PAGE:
Sheila Collins, Ph.D.

Sheila Collins' Research Focus

Related Diseases > Metabolic Diseases, Metabolic Syndrome, Obesity, Type 2 Diabetes

Dr. Collins's laboratory is interested in the biochemical mechanisms that regulate body weight. Activation of the adrenaline receptors, specifically the members of the beta-adrenergic receptor (beta-AR) family, provides the major stimulus for the hydrolysis and release of stored lipids. They are also key drivers of a process called "nonshivering thermogenesis" in brown fat. Brown fat cells are specialized cells rich in mitochondria and largely defined by their ability to express the mitochondrial uncoupling protein UCP1, which allows the dissipation of the proton gradient in the inner mitochondrial membrane to yield heat at the expense of ATP production. 

By understanding the beta-ARs on fat cells, their signal transduction properties and how they are regulated, we hope to be able to find a way to increase energy expenditure in fat in the fight against obesity and the devastating diseases that accompany it, such as diabetes, cardiovascular disease and hypertension.

Sheila Collins' Bio

Sheila Collins, Ph.D., received her B.S. degree with honors in zoology from the University of Massachusetts at Amherst. She then joined Massachusetts General Hospital in Boston and the California Institute of Technology in Pasadena as a research technician working in developmental and molecular biology. Dr. Collins received her doctorate in biochemistry and drug metabolism from the Massachusetts Institute of Technology with Dr. Michael Marletta, and conducted postdoctoral research with Dr. Robert Lefkowitz at Duke University, both of whom are National Academy Science members. Dr. Collins continued her research career at Duke University Medical Center as a faculty member in the Department of Psychiatry and Behavioral Sciences, where she was awarded tenure. She moved to The Hamner Institutes for Health Sciences, helping to develop biomedical research, retaining her Duke faculty appointment. While there, she was named the Hamner Senior Fellow in Endocrine Biology. In 2010, Dr. Collins joined the Diabetes and Obesity Research Center at Sanford-Burnham Medical Research Institute (Orlando, FL), where she is Professor of Metabolic Disease. Dr. Collins has served on numerous review committees and advisory panels for the National Institutes of Health, the American Diabetes Association, American Heart Association and has been an organizer of many national and international scientific meetings. Dr. Collins investigates biochemical mechanisms regulating body weight. Specifically, her lab is deciphering how hormonal signals, such as adrenaline and novel pathways using heart-derived hormones control fat cell metabolism, including how the genes in brown and white adipocytes are controlled to increase energy expenditure and weight loss.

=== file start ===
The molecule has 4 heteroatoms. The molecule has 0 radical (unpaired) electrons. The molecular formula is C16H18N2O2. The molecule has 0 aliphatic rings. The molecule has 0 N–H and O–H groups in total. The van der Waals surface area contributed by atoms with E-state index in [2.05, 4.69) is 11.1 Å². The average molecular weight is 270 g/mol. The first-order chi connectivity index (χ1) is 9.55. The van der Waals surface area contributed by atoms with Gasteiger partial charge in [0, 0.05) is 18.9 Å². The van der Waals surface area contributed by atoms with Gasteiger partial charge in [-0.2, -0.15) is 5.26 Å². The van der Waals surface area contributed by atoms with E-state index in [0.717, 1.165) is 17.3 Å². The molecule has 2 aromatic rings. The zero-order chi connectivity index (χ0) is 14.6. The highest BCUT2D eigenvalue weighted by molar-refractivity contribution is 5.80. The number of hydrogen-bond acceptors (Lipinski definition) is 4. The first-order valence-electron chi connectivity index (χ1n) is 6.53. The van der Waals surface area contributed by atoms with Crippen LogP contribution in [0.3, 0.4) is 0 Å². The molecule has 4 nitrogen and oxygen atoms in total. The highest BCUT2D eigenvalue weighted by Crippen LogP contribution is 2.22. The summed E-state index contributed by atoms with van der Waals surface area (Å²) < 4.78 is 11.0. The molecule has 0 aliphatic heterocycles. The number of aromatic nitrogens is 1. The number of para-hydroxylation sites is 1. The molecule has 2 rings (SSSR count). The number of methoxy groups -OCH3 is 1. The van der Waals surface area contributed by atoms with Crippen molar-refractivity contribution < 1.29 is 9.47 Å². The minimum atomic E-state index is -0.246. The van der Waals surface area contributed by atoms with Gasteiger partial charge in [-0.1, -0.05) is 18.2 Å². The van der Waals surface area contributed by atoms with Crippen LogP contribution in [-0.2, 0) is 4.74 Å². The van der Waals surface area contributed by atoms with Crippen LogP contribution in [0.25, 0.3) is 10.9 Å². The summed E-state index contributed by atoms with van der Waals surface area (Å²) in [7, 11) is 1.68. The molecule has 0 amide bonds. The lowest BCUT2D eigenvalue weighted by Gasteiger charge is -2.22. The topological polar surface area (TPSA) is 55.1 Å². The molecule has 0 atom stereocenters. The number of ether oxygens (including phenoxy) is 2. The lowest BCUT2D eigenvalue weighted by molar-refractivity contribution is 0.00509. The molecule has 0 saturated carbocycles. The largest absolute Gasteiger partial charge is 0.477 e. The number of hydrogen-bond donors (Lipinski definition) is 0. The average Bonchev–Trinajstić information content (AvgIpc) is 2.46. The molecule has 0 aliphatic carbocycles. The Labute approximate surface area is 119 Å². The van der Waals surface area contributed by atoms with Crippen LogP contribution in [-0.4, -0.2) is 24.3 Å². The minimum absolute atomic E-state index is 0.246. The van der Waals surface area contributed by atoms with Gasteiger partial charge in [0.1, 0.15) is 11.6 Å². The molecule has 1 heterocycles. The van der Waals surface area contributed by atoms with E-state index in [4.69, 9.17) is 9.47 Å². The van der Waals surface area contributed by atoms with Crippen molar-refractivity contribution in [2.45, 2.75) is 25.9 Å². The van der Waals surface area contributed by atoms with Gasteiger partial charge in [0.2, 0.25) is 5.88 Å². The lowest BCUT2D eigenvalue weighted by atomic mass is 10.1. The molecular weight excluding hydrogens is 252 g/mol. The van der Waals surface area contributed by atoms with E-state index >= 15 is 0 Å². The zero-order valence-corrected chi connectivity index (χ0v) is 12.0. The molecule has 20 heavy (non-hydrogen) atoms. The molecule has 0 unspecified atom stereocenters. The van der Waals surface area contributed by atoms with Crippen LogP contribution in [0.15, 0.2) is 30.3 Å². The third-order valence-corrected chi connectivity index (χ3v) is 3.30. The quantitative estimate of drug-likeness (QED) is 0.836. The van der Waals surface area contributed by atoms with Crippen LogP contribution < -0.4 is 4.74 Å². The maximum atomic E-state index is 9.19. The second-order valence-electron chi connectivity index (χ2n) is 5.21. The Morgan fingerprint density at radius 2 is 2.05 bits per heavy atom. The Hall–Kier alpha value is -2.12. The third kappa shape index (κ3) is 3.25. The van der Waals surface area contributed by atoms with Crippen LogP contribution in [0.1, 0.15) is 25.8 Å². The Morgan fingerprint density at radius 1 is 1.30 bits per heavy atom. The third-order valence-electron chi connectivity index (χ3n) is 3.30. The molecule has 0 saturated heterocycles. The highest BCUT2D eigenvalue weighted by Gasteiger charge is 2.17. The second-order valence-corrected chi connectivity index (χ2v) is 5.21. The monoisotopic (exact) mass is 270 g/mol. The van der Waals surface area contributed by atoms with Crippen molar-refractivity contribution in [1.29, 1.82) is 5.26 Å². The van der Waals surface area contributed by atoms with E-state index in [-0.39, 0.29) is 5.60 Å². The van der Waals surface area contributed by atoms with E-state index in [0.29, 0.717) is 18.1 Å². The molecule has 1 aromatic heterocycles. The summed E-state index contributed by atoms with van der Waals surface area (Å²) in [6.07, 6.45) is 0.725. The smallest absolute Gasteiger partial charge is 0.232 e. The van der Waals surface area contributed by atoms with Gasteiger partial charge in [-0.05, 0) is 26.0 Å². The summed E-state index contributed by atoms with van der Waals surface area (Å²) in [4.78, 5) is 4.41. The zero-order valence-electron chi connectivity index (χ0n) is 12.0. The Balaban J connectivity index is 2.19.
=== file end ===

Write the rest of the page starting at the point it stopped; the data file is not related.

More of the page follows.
Other Appointments

Adjunct Associate Professor, Psychiatry and Behavioral Sciences, Duke University Medical Center
Adjunct Assistant Professor, Department of Medicine, Duke University Medical Center

 

Honors and Recognition

Consulting Editor for the Journal of Clinical Investigation

IM Program

Publications

Bordicchia M, Liu D, Amri EZ, Ailhaud G, Dessì-Fulgheri P, Zhang C, Takahashi N, Sarzani R, Collins S
J Clin Invest 2012 Mar;122(3):1022-36
Cao W, Daniel KW, Robidoux J, Puigserver P, Medvedev AV, Bai X, Floering LM, Spiegelman BM, Collins S
Mol Cell Biol 2004 Apr;24(7):3057-67
Johnson SB, Soulos PR, Shafman TD, Mantz CA, Dosoretz AP, Ross R, Finkelstein SE, Collins SP, Suy S, Brower JV, Ritter MA, King CR, Kupelian PA, Horwitz EM, Pollack A, Abramowitz MC, Hallman MA, Faria S, Gross CP, Yu JB
Radiother Oncol 2016 Nov 24;
Collins SL, Stevenson D, Mentasti M, Shaw A, Johnson A, Crossley L, Willis C
Epidemiol Infect 2016 Nov 28;:1-9
Marwick B, Clarkson C, O'Connor S, Collins S
J Hum Evol 2016 Dec;101:45-64